Maintaining weight and not smoking may help keep prostate cancer at bay
By By Milton Kent and For The Baltimore Sun
Sep 10, 2014 | 9:26 PM
For most of his life, Rick Deitrich has maintained a fairly healthy lifestyle. He battled high blood pressure, but he kept his weight consistently around 180 pounds, he never smoked and he visited his doctor regularly.
Yet Deitrich, 65, had a feeling that he was a prime candidate for prostate cancer; four of his uncles as well as a number of his cousins had all contracted the disease, a fact he found "pretty worrisome."
"I said, 'Man, I'm going to get this, I'm going to get this,' " said Deitrich, who lives in Woodbine. "I think I jinxed myself."
Indeed, Deitrich, who heads a family-run biomedical-oriented marketing and advertising firm, found his fears confirmed a year and a half ago when a spot was detected on his prostate.
It was Stage 1 cancer, and Deitrich and his urologist, Dr. Marc Siegelbaum, set out on an aggressive course to arrest the disease before it could spread.
They opted for surgery to remove the prostate rather than radiation or a treatment that involves having radioactive seeds implanted in the prostate. After surgery, his doctors discovered that the cancer had advanced more than previously realized.
"The fact that I had had the surgery was, to me, life-saving, as far as I was concerned," said Deitrich. "When I saw the numbers and that it was higher than I had thought, I said, 'Wow if I had let this operation go for another two or three years, it would have definitely started to spread.' "
Instead, Deitrich and his family plan to celebrate his more than one year of being cancer-free at Sunday's ZERO Prostate Cancer Run/Walk at Towson University.
Since his diagnosis and surgery, Deitrich said he has lost about 10 pounds, while continuing to maintain good eating habits. His blood pressure and cholesterol are under control, and he has counseled other prostate cancer survivors to keep up their spirits and to live healthy.
The living healthy aspect may be key to reducing the odds of prostate cancer reoccurring, according to a study conducted by the Johns Hopkins School of Medicine.
A study of more than 1,500 men who had had radical prostate cancer surgery at Johns Hopkins Hospital suggests that cancer recurrence is considerably more likely among patients who gain weight or smoke.
The study followed the men, who had had prostate surgery between 1993 and 2006, for about seven years after their surgery. The patients were asked to remember how much they had weighed in the five years before surgery, and what they weighed a year following their operation, as well as if they had smoked after the surgery.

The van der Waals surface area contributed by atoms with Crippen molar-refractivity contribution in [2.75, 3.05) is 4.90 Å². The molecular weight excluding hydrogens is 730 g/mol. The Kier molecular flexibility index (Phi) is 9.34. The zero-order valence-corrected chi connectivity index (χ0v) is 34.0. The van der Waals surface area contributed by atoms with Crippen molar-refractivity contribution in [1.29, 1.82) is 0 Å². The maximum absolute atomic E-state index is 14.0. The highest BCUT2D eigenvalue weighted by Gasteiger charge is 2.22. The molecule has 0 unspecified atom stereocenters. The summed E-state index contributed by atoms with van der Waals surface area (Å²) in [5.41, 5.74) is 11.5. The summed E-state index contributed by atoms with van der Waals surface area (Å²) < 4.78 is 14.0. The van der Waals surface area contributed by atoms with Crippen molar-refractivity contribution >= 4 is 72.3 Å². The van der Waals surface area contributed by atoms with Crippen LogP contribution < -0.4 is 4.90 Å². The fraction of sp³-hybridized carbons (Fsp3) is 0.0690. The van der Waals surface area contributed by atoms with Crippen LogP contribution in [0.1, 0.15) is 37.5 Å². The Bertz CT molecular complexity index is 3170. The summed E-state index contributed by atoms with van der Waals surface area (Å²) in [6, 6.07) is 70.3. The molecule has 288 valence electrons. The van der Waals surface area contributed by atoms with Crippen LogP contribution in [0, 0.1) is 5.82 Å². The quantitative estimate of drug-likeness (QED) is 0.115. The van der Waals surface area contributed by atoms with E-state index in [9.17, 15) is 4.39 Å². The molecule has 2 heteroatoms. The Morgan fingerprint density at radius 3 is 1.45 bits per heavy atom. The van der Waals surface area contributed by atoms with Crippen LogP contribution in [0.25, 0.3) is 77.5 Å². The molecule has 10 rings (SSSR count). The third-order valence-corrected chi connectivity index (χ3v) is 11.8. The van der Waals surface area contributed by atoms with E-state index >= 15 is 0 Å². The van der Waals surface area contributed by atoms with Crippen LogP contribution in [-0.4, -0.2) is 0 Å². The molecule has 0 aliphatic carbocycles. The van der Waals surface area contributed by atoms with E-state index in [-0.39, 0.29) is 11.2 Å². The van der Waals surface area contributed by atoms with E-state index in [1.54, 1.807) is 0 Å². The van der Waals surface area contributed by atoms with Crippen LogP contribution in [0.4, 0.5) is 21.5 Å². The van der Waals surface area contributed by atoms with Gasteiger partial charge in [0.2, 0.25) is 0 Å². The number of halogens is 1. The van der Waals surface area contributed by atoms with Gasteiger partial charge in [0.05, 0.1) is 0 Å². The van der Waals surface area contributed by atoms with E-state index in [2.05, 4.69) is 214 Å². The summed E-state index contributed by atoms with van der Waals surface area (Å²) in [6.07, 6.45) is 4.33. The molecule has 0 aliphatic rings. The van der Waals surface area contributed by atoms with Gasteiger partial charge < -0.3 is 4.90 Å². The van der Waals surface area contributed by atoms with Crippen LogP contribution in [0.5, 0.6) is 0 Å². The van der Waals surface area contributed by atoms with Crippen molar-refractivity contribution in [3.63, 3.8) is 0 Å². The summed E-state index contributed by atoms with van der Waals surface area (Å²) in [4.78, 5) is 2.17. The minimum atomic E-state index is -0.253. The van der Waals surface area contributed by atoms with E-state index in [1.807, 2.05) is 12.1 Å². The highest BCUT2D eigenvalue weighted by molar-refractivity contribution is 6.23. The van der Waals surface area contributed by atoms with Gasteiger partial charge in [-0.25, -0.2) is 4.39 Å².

The findings revealed that men who were smokers one year after surgery doubled their risk of the cancer's returning. Former smokers and nonsmokers did not see an increased risk.
The risk of the cancer's coming back also doubled in the men who had gained five or more pounds — and it didn't matter if they were overweight to begin with. It was the weight gain itself that posed the risk, the study found.
Corinne Joshu, an assistant professor in the department of epidemiology at the Johns Hopkins School of Medicine, said the survey did not delve into areas such as what roles the ethnicity or race of patients played, because the sample was not diverse enough to conduct that kind of analysis. The survey also did not explore for a link between diet and recurrence.
"We were going for big-picture preventative messages. Maintaining a healthy weight and not smoking certainly are two big ones," said Joshu, who conducted the study with epidemiologist Elizabeth Platz, along with Hopkins urologists and colleagues from the National Cancer Institute and Duke University.
Joshu said further study, particularly in the area of weight gain, has been difficult because most men over 65 — the age range that the American Cancer Society reports that 60 percent of prostate cancer diagnoses come from — tend to gain weight.
For Ben Lowentritt, medical director of the prostate cancer care program at Chesapeake Urology, the study's results reinforce what he has been telling his patients.
"[Having] data behind what we're able to say gives us a little bit more clarity on how to appropriately counsel patients," said Lowentritt.
Still, the survey, whose findings were initially released in 2011, has resonated beyond its initial impact.
For instance, Lowentritt said, such studies might lead researchers to look for how things that trigger one ailment may impact others.
"Traditionally, we treat a significant disease like this as an individual entity," said Lowentritt. "I do think we're evolving the way we think about that. We're understanding, whether it be weight, overall health and exercise, blood sugar control and things like that, actually do impact outcomes, but it hasn't been studied as robustly as a particular surgery, radiation, chemotherapy, et cetera, that might be used to treat a particular cancer."